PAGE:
Virtual reality is a strange place to visit, particularly when that virtual reality is a mountain you’ve never been to in person. At CES this week, NVIDIA showed off the HTC Vive Pre VR headset with a Mount Everest demonstration — that is, a snowy digital landscape very carefully created to simulate the real thing, tents and all. Of course, imparting the climbing experience in virtual reality is not really possible, at least not in the absence of a stepping machine and air conditioner. Making you feel as if you might plunge down an icefall abyss, though? They nailed that part.
The setup was simple — NVIDIA took me into a mostly empty room and equipped me with two controllers, the HTC Vive Pre headset, and a pair of headphones. The Everest demonstration started out with a cinematic element — soft but dramatic music and a slow fly over the mountainous region.
Soon enough, though, I was the center of the experience, and I was staring down a seemingly bottomless fissure in the icy landscape.
A thin metal ladder-like bridge spanned the Khumbu icefall crevasse and two ropes served as ‘handrails.’ The controllers were tracked by the headset, but were rendered as gloves, imparting my own hands into the visual experience. Before crossing the bridge, I had to lean down and grab the two ropes, then sit back up straight and watch as the ropes strained upward to match my movements.
It was at that moment the virtual reality became ‘real’ rather than being a passive (but yes, immersive) experience. Walking forward across that tiny, wobbly bridge was nerve-wracking to put it lightly.
I caught myself feeling off balance as my body tried to correct for the instability my eyes were seeing — which, of course, makes walking on the actually quite stable room floor difficult. I was briefly worried about my sense of instability (in the real world), but it sorted itself out soon enough.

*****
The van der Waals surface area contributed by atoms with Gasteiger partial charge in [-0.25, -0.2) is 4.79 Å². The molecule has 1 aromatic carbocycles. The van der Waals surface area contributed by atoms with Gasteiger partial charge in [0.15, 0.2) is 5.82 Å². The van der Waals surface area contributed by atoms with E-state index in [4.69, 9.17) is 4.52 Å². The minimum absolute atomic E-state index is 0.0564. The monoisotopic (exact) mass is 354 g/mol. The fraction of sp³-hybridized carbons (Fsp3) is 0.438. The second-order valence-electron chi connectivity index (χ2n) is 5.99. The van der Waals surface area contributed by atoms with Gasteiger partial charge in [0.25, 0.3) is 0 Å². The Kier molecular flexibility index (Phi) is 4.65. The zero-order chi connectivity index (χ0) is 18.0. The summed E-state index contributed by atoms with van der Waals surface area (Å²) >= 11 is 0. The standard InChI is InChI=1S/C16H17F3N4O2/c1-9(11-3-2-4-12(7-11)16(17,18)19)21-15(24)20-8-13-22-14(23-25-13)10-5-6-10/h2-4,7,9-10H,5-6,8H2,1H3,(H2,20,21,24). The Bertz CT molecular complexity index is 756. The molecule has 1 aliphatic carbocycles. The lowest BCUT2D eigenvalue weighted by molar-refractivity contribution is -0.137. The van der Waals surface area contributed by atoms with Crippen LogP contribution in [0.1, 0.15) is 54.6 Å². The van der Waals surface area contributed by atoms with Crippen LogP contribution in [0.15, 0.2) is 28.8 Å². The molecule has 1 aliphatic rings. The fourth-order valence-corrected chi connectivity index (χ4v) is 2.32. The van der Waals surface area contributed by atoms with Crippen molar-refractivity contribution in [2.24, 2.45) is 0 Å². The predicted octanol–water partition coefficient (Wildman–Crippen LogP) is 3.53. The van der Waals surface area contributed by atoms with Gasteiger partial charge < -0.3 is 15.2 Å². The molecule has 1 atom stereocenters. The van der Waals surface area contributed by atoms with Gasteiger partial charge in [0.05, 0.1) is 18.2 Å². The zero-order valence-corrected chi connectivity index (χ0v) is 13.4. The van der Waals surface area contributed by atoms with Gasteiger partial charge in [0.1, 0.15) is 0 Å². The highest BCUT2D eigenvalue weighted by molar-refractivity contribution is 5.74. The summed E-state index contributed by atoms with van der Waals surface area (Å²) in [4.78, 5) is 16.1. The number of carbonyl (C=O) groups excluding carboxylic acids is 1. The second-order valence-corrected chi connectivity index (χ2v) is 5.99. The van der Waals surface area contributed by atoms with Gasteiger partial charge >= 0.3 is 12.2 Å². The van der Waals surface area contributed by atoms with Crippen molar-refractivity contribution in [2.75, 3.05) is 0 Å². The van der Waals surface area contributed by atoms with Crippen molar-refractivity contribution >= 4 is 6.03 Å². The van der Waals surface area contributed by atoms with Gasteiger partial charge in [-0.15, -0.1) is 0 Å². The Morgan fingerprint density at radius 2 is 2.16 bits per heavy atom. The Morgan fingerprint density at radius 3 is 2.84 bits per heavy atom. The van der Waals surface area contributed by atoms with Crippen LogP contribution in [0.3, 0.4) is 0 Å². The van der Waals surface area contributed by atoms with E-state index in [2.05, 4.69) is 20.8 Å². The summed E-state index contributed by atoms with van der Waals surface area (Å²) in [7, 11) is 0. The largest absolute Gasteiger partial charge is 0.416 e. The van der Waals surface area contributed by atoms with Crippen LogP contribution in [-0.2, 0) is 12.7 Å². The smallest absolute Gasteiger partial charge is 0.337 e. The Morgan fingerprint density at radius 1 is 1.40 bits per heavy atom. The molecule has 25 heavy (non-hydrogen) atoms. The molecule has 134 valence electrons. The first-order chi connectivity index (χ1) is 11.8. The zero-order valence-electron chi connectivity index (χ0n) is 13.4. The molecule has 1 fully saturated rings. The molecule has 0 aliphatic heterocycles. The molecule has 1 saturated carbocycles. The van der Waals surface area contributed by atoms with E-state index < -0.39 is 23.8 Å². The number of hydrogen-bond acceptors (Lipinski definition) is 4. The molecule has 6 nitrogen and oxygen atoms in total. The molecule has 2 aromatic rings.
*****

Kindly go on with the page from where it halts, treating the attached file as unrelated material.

That wasn’t the only interactive part of the demonstration, though; there was also a ladder that took me up Death Falls, and it too required me to use the controllers to move my hands in proper, realistic ways. Of course, the experience wasn’t life-like and it is doubtful elements like climbing will ever be given a realistic sensory experience in VR.
The parts of the experience that are highly visual, though, like walking to the edge of a cliff and staring down it, are realistic enough to make your stomach turn.
Above you’ll see the first public video of Everest VR as presented by solfar and RVX.
Above and below you’ll see the newest developer-aimed VR headset from HTC, the HTC VIVE Pre.
The virtual reality experience is still in the rough, but is quickly improving and is in cases like Everest VR a seemingly impossible scenario brought to fruition. There’s no doubt that as VR peripheral devices are developed and headset display resolutions increase, the line between what’s real and what isn’t will be as thin as the Khumbu icefall bridge.